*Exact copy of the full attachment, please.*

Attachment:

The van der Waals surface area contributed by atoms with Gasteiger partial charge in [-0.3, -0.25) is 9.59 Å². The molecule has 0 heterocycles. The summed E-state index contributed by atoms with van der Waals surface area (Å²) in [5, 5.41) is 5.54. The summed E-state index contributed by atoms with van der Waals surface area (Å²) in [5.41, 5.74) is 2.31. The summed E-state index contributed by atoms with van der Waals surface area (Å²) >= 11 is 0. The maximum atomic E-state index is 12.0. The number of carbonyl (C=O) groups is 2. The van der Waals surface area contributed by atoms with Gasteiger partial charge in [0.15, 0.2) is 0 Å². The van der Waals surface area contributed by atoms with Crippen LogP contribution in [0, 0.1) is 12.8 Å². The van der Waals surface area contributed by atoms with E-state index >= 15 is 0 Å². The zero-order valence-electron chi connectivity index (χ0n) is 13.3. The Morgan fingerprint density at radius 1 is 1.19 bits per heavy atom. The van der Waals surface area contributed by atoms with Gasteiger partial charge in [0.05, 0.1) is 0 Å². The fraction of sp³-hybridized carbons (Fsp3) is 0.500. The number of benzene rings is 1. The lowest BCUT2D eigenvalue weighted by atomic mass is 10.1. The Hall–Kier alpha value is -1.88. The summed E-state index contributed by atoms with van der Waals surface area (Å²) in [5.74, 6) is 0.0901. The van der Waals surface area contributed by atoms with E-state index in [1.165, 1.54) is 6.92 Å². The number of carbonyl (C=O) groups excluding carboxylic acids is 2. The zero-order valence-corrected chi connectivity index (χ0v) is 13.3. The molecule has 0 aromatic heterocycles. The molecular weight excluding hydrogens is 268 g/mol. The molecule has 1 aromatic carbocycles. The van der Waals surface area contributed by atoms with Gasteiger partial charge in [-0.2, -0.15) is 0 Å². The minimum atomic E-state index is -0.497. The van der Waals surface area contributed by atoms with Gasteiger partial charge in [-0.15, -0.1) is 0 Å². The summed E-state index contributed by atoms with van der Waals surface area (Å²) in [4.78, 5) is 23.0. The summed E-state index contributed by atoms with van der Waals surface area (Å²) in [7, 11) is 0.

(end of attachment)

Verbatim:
The van der Waals surface area contributed by atoms with Gasteiger partial charge in [-0.3, -0.25) is 9.59 Å². The molecule has 0 heterocycles. The summed E-state index contributed by atoms with van der Waals surface area (Å²) in [5, 5.41) is 5.54. The summed E-state index contributed by atoms with van der Waals surface area (Å²) in [5.41, 5.74) is 2.31. The summed E-state index contributed by atoms with van der Waals surface area (Å²) >= 11 is 0. The maximum atomic E-state index is 12.0. The number of carbonyl (C=O) groups is 2. The van der Waals surface area contributed by atoms with Gasteiger partial charge in [0.15, 0.2) is 0 Å². The van der Waals surface area contributed by atoms with Crippen LogP contribution in [0, 0.1) is 12.8 Å². The van der Waals surface area contributed by atoms with E-state index >= 15 is 0 Å². The zero-order valence-electron chi connectivity index (χ0n) is 13.3. The Morgan fingerprint density at radius 1 is 1.19 bits per heavy atom. The van der Waals surface area contributed by atoms with Gasteiger partial charge in [0.05, 0.1) is 0 Å². The fraction of sp³-hybridized carbons (Fsp3) is 0.500. The number of benzene rings is 1. The lowest BCUT2D eigenvalue weighted by atomic mass is 10.1. The Hall–Kier alpha value is -1.88. The summed E-state index contributed by atoms with van der Waals surface area (Å²) in [5.74, 6) is 0.0901. The van der Waals surface area contributed by atoms with E-state index in [1.165, 1.54) is 6.92 Å². The number of carbonyl (C=O) groups excluding carboxylic acids is 2. The zero-order valence-corrected chi connectivity index (χ0v) is 13.3. The molecule has 0 aromatic heterocycles. The molecular weight excluding hydrogens is 268 g/mol. The molecule has 1 aromatic carbocycles. The van der Waals surface area contributed by atoms with Gasteiger partial charge in [-0.2, -0.15) is 0 Å². The minimum atomic E-state index is -0.497. The van der Waals surface area contributed by atoms with Gasteiger partial charge in [-0.15, -0.1) is 0 Å². The summed E-state index contributed by atoms with van der Waals surface area (Å²) in [4.78, 5) is 23.0. The summed E-state index contributed by atoms with van der Waals surface area (Å²) in [7, 11) is 0.